5 Ways Leaders Survive Election Season at Work

Do you have friends or a co-workers who are hyper-political, easily offended or overly charged when it comes to politics? Do the folks on your team argue over state or national elections? Maybe the most opinionated person is you? It's disconcerting when your coworkers are overzealous but what's even more problematic is the hyper-political leader. You may have cheered in November when the mid-term elections ended, but make no mistake the campaign isn't over. On the contrary, if you haven't noticed, a new presidential election cycle has begun.

Political discourse at the right place, in the right company, and on the right time is a good thing. But we all know freedom of speech is never really free. Often there is a cost involved. While the right place and right time may be debatable, over-sharing your political ideologies in any work place is not best practice. Remember the old adage, "Everything is permissible but not everything is beneficial"?

Yes, election season is upon us, and believe it or not, it is possible to survive election cycles with your leadership integrity and the trust of your team intact. Use these five practical tips to avoid sabotaging your team's success with your own personal political biases.

Political Self-Sabotage Protection Plan

Silence Your Walls (and your desk): Don't let furniture, frames, or bulletin boards scream at your team. Would you wear a politically charged t-shirt to work? Then why would you tack that same message to your walls? How you choose to decorate your office speaks volumes to those who visit there. A poster that reads "Visualize Whirrled Peas" is one thing, but "Vote Right or Die" or "Vote Left or Die" is never a proper welcoming message (whether 50 percent of people agree with you or not). Party pins, bumper stickers and political propaganda are better left for other venues than the professional setting. Not only can a simple bumper sticker incite negative feelings or cause mistrust in the office, it can cost you friendships, customers, clients, partners and even profits. Purposefully placed negativity in any form has no place in the leader's toolbox.

Cut the Snark: Know when to zip it and nip it. It's ok to have opinions. This is where the wisdom of your parents comes in handy. Remember: "It's not what you say, it's how you say it." or "If you don't have something nice to say, then say nothing at all." Saying nothing at all has become a challenge for many people. Don't assume everyone agrees with you and don't give the impression that the team must think like you. Some of your team members may withhold sharing valuable work ideas or opinions because they think you may not value their opinions. A diverse team is a productive and creative team.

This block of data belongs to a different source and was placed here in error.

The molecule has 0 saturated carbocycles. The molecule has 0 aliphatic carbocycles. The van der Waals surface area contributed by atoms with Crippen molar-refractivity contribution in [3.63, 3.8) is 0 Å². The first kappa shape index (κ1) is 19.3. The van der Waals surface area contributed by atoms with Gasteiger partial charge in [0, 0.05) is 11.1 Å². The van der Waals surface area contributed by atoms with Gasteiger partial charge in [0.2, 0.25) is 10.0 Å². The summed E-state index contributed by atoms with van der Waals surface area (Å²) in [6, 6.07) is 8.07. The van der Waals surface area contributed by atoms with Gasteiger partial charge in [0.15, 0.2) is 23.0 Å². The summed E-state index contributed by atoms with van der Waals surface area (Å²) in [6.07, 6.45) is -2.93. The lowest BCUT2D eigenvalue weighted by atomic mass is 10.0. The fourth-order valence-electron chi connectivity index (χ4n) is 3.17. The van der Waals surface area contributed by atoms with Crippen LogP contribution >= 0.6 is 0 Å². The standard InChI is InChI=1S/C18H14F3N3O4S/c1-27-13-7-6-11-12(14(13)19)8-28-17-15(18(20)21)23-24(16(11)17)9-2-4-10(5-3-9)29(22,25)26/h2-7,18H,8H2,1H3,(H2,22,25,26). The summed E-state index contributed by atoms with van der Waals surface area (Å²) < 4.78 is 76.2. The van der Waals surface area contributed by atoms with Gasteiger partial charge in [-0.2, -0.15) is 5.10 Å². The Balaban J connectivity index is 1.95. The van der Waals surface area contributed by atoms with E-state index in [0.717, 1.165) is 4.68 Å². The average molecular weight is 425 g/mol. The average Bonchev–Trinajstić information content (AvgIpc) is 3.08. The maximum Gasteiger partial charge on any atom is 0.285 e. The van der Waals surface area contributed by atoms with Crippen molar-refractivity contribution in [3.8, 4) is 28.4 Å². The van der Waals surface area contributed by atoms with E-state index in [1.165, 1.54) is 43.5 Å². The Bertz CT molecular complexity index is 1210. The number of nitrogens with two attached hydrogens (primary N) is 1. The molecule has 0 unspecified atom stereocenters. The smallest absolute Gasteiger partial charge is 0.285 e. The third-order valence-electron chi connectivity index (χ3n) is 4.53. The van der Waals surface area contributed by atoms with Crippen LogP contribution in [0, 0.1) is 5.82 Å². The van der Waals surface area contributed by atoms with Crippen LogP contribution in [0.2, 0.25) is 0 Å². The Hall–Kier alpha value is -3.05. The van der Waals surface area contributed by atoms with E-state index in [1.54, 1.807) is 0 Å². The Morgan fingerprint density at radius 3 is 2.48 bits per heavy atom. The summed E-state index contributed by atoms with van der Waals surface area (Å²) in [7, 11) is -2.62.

Reverse Your Forward Habit: Resist the urge to forward politically charged emails: That cartoon, video or meme may have made you LOL, but others may not find it so funny. Protect yourself from crossing the line or losing respect of others or even your job. Over simplifying complex problems by verbally or visually accosting those with opposing views is a bad idea. Leave that to the newspapers.

Say No to Politicking and Say Yes to Voting: The leader sets the tone. Know your policies, preferences, and best practice and discuss them with your team. Rather than focusing on specific candidates or issues during election cycles, encourage the importance of voting and good citizenship. Most people will agree that it's important to vote. As the leader, go vote, encourage your team to do the same and leave it at that. Set a goal for 100 percent voting in your office, and celebrate the freedom we have to do so.

Mute the Media: Turn off TVs and radios or consider choosing a streaming service without the negative ads. Leaving the office tv on in the throes of election season is only asking for trouble and decreased productivity. Remember: The media no longer wants your undivided attentions. Your divided attentions are much more lucrative. Don't fall prey to media campaign ratings games.

To be certain, there's always another election around the corner. In order to avoid unnecessary divisiveness, choose to protect your team, your mission and your sanity. Doing anything otherwise will only serve to damage team trust, your leadership integrity, and quite possibly your bottom-line. None of that is worth the risk just for the sake of "being right" or "making political points".